Are consumers unwilling to buy electric cars or are carmakers reluctant to sell them? In a poll conducted by Ipsos Mori for NGO Transport & Environment (T&E), 40% of citizens surveyed say it is likely the next car they’ll buy or lease will be electric or fuel cell powered. A considerable 5-12% of citizens across the countries surveyed say it is very likely they'll buy an electric next. The survey shows there is an immediate opportunity to grow the 2% of sales that presently can be plugged-in.
A third of those polled (24-48% in different countries) say it is somewhat likely that the next car they buy or lease will be electric or hydrogen-powered. This suggests that a significant proportion of consumers are open to buying an electric car. Most carmakers are forecasting 20-25% sales of electric cars by 2025 and the survey results suggest there is demand if they can bring down prices with increasing production. Italians and Spaniards (both 48%) are most likely to say that they would be somewhat likely to buy or lease an electric or fuel cell car as their next vehicle, while the French and Germans (24 and 25% respectively) are least likely to say the same thing.
Nearly two-thirds (62%) of Europeans think that carmakers are not doing enough to sell electric vehicles by attractive marketing, pricing and offering enough choice. This includes 72% of French people, 68% of Germans and 67% of the British surveyed – the three biggest new car markets in the European Union. Separate analysis by T&E shows just 3% of marketing spend is on plug-in cars and a mystery shopping survey has demonstrated dealers are actively discouraging potential buyers.
Greg Archer, clean vehicles director of T&E, said: “Europeans are open to buying electric cars but carmakers aren’t doing enough to offer attractive, affordable electric models. This is the single biggest obstacle to a faster shift to electric mobility. Citizens want carmakers to do more and governments should set ambitious CO2 standards to ensure they do so.”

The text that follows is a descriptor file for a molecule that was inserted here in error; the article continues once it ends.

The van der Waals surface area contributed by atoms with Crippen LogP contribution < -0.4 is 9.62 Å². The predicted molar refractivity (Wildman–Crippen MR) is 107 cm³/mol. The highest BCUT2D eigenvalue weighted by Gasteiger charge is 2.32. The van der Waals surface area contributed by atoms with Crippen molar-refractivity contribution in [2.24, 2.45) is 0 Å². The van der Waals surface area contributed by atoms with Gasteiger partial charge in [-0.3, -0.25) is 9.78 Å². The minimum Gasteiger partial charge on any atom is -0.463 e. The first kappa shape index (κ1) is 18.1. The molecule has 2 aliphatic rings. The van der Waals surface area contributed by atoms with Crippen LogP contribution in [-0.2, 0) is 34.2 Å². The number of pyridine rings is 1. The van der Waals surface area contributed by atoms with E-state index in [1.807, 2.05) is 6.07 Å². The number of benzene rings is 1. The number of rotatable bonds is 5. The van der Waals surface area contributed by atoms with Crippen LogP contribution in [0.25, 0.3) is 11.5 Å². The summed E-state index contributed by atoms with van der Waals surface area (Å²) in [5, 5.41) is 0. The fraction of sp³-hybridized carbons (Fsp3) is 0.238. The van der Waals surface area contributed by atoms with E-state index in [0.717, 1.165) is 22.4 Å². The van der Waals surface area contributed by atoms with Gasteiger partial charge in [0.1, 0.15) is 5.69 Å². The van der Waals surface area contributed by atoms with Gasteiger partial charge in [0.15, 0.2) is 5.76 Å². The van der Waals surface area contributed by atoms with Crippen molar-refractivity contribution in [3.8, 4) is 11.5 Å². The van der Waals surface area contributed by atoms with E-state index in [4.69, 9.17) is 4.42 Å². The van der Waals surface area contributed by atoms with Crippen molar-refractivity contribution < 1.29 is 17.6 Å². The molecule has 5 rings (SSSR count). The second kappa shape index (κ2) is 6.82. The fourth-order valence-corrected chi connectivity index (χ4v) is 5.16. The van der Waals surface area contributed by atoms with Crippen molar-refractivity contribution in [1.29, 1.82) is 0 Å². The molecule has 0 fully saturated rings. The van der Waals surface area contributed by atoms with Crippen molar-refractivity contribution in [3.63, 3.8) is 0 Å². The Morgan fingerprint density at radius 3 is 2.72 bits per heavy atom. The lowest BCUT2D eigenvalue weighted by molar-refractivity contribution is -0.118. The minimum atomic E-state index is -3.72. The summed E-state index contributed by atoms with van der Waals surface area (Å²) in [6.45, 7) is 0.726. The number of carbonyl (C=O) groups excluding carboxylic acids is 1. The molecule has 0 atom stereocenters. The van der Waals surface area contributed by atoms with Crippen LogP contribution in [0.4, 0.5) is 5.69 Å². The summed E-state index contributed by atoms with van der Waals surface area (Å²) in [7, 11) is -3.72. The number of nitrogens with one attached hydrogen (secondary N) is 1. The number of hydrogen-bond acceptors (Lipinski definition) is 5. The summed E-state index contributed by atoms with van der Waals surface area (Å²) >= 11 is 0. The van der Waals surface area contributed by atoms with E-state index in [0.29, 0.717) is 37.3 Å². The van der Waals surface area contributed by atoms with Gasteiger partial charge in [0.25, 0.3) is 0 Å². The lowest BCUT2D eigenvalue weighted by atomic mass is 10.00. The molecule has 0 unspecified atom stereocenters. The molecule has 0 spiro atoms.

For those citizens who said they would not be likely to buy an electric or hydrogen car next, the biggest barrier is their high price, which was identified by two-thirds (65%). Price was the greatest concern among Poles (72%) and Hungarians (75%); and it was of the least concern to Germans (57%), Spaniards (58%) and Swedes (58%). Tumbling battery costs mean electric car prices should come down soon. Volkswagen recently announced that from 2019 it will start selling a Golf-style electric car with a 330km range for the same price as a diesel.
The second biggest barrier is the availability of recharging points, a concern expressed by 38% of those surveyed. The concern is greatest in Italy (49%) and Spain (46%) and least in Sweden (25%). There is a considerable body of evidence that shows that there already is a sufficient number of recharging points in most countries for the number of electric cars on the road. Moreover, just 5% of recharging happens at public chargers. Nonetheless this remains a perceived barrier that needs to be addressed.
The much hyped concern of range anxiety (fear that the car will run out of charge) is only mentioned by 12% of those surveyed.
When it comes to government action, a surprisingly high share of Europeans surveyed (60%) think that the government should require carmakers to sell electric cars in their country. Support for this idea is strongest in Spain (83%), Poland (79%), Italy (69%) and Britain (61%). Germans, French, Hungarians and Belgians are split while a small majority of Swedes oppose the idea.
Over half (55%) of those surveyed want the EU to set ambitious targets that are achievable to reduce CO2 emissions from new cars in 2030. In EU countries and the European Parliament there has been a fierce debate about possible jobs losses by carmakers, but just 11% say that the EU should limit their targets to ensure that there is no more than a minimal impact on jobs in the car and oil industries.
Greg Archer added: “There’s strong public support across nine EU countries for ambitious policies to clean up cars now. A significant majority of Europeans surveyed think that the government should require carmakers to sell electric cars in their country. The clear message from this survey is that citizens expect their government to be far more ambitious about driving the shift to low and zero-emission vehicles than what the European Commission and the German government are proposing.“